With the threat of power outages as Hurricane Sandy makes its way toward the area, residents are urged to use precautionary measures when dealing with issues from storm damages.
As power goes out, some may choose to use a generator to help operate their houses. But it's important to do so with caution.
"No. 1, it needs to be outside. It can be dangerous while inside. That's the No. 1 safety issue," said Zach Zelewicz, plumbing pro at Lowe's, 701 N. Loyalsock Ave., Montoursville.
Although it shouldn't be kept inside, Zelewicz said generators should be covered by some sort of roof. He suggested an awning or other outdoor roofing.
Zelewicz added that generators should stay at least five feet away from any structure due to carbon monoxide and the heat they emit.
He said some generators can melt siding if placed too close to houses.
Another mistake some make is overloading their generators. Zelewicz said users should read the generator's directions before using it.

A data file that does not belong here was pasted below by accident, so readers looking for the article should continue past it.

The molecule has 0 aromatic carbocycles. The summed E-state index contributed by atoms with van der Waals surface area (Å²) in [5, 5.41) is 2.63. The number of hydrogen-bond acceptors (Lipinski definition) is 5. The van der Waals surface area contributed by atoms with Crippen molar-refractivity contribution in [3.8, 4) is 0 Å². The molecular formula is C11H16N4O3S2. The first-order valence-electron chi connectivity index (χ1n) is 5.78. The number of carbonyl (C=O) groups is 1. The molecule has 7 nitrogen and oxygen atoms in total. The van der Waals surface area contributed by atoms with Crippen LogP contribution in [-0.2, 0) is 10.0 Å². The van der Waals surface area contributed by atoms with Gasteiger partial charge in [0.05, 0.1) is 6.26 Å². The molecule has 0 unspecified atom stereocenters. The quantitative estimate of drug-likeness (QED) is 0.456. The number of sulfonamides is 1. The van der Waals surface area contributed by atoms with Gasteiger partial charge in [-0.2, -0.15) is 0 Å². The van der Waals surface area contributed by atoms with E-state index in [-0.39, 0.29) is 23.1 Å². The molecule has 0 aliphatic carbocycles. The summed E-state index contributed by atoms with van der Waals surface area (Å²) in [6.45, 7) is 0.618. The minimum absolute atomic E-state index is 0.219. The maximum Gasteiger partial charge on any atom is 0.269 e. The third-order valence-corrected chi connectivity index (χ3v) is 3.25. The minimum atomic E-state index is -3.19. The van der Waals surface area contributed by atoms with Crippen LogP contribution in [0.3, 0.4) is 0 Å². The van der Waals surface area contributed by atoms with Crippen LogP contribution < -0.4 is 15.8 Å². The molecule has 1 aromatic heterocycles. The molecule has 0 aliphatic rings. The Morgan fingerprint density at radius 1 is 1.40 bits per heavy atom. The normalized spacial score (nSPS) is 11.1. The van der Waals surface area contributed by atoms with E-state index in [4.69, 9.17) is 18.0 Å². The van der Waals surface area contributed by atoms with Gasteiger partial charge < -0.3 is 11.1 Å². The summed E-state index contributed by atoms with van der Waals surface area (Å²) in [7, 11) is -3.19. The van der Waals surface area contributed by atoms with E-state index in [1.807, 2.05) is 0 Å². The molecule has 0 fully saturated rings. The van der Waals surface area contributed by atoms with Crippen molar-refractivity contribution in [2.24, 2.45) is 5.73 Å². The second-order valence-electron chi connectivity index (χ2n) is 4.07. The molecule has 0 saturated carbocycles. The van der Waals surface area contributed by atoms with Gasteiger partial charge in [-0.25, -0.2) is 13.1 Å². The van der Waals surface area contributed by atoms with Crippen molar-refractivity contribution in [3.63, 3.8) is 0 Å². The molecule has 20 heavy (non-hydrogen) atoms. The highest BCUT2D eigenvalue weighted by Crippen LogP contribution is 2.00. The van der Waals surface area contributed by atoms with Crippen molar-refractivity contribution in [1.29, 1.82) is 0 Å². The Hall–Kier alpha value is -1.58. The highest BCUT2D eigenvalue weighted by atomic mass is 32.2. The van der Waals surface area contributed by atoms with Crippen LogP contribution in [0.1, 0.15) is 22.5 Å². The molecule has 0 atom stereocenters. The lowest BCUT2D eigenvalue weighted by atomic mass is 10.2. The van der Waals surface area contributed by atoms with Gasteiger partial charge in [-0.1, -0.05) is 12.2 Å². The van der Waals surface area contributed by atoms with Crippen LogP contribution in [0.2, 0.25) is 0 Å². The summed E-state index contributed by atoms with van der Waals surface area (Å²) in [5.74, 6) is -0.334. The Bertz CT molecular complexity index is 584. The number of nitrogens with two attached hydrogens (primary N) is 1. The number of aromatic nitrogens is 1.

And only a professional should hook the generator directly to the home's service panel, he said.
But if the power goes out and no generator is available to keep appliances running, food remaining in any freezer has the potential to spoil, according to the Penn State Extension. Food inside a full freezer can last for about 48 hours without power if its door remains closed.
The extension suggested residents should find another freezer, either with a neighbor or relative, to put their food in if they can. If food does begin to thaw, it can be refrozen if it remains under 40 degrees, the extension said.
It also suggested that if someone expects a power outage, they should put their freezer between minus 10 degrees and minus 20 degrees until it does so.
It also noted that food unsafe for humans is unsafe for pets.
Penn State Extension contributed to this report.